Future Wars, the time-travel adventure about a questionably heroic window washer

From 2010 to 2014 Richard Cobbett wrote Crapshoot, a column about rolling the dice to bring random games back into the light. This week, the most boring window-washing game ever made. At least, unless you have a knack for stumbling into alien trouble...

Over the years, videogame storytelling has improved beyond all recognition, from simple words like "It is dark. You may be eaten by a grue" to epic tales of love and heroism capable of putting Hollywood to shame. But it wasn't an easy road, and the games that took us down it often... uh... let's just say, stumbled. Meet Future Wars: Adventures in Time, a sci-fi epic where heroism is just another way of saying "a sociopath saved the day".

No reflection, huh? Well, I'm sure that doesn't say anything about your lack of a soul.

Well, maybe that's a bit strong, but Future Wars certainly offers one of the oddest first steps I've ever seen in a game. There's no real backstory and no character details to play with. All you know when you start the game is that you're a window cleaner on the side of a huge skyscraper; a little like Roger Wilco over in the Space Quest world, you're due to prove that janitorial services can clean up any mess. Any.

First though, your day is interrupted when the boss some three floors up opens a window in a way that very few skyscrapers allow people to do due to what's known in architecture circles as the "OOOOOOOOOOOOHBUGGERAAARGHSPLAT!" problem. This is after you knock over your water with a foot and thus nominate anyone unfortunate to be at street level for the Complete Arse Bucket Challenge.

Here the game starts, with no objective and no hint as to what you're supposed to do next. The only clue is that the window the boss leaned out of is still ajar, and crawling through it you see a bathroom. OK! Fill the bucket with water, get back to work. The plot will no doubt be along soon, possibly to admire the really lovely artistic touch of that mirrored surface showing you the city behind you, in the kind of visual flourish you'd expect from Eric Chahi, creator of Another World, who was in charge of the art on this game too (and you'll, spoiler, occasionally see direct demonstrations of in things like how laser gun shots are animated, though overall this has a totally different style)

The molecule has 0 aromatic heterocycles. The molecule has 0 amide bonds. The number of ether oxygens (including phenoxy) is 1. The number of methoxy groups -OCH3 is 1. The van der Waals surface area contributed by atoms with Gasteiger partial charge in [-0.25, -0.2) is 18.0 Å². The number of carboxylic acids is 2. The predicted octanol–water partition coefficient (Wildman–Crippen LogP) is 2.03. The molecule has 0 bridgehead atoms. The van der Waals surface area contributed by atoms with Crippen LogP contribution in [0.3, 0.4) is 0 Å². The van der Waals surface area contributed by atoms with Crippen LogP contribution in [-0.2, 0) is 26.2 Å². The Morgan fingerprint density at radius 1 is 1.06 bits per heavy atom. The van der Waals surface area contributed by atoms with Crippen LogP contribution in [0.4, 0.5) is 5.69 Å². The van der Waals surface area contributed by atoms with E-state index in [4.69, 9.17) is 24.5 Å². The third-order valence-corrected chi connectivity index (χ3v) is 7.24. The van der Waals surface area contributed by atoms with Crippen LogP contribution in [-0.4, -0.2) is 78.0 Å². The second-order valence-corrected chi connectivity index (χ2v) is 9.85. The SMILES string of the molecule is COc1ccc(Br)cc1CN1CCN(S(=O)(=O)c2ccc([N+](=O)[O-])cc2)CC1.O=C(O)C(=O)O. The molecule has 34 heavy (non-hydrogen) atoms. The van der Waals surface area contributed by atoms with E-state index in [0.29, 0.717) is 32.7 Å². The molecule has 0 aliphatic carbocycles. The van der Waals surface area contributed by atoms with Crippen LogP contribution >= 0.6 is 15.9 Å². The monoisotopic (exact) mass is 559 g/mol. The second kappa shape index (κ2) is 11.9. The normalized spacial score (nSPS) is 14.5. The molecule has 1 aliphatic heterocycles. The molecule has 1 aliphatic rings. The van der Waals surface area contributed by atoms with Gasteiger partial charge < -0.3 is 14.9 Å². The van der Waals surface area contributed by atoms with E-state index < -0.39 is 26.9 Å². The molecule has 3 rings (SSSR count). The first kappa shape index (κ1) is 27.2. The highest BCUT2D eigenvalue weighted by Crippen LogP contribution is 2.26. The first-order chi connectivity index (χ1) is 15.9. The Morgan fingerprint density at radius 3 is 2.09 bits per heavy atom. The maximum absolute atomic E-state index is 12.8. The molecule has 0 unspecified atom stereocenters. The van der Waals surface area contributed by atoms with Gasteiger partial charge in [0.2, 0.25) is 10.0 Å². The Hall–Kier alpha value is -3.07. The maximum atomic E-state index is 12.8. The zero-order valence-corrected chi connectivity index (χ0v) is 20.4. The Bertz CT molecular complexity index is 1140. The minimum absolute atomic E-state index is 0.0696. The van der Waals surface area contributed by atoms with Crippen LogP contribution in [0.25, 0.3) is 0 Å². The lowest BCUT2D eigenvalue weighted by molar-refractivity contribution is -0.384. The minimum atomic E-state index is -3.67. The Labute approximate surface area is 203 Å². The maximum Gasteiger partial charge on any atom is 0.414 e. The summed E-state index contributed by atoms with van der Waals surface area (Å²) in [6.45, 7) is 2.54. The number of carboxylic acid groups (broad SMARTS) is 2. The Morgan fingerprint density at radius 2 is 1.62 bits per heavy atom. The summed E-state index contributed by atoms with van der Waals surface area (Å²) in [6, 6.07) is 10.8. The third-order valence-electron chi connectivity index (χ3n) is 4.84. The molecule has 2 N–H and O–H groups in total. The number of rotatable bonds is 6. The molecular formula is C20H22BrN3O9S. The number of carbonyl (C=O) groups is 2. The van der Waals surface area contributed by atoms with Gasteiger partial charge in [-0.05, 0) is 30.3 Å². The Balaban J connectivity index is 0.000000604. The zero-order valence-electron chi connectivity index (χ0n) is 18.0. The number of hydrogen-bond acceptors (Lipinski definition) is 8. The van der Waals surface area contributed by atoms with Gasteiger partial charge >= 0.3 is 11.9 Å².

Head back outside and there's no apparent way to do your job. Hmm. No tools, no ability to just slosh the bucket at the wall, just a straight up "Nope" when you try and a sense of confusion.

What could you possibly be expected to do?

You put the full... metal... bucket over your boss's door. Ha! Joke's on you. YOU have to clean it up! And the blood!

Even the game points out how dumb this is, saying "You place the bucket of water on the half-open door, giggling to yourself in advance of the great joke you are playing (little things please little minds)." But that's it, that's what you're meant to do? Why? 

Oh, dear adventure game neonate, because that distracts him long enough for you to run into the next room where you find a map on the wall that unlocks a secret passage into a James Bond (or indeed, John Glames) crushing-ceiling deathtrap, which demands a code to save the day and open a door into a brand new room full of apparently lightning powered machinery where you get jumped by a guy with a futuristic zap-gun and leap into a portal that teleports you back to medieval times. The historical period, not the crappy dinner show.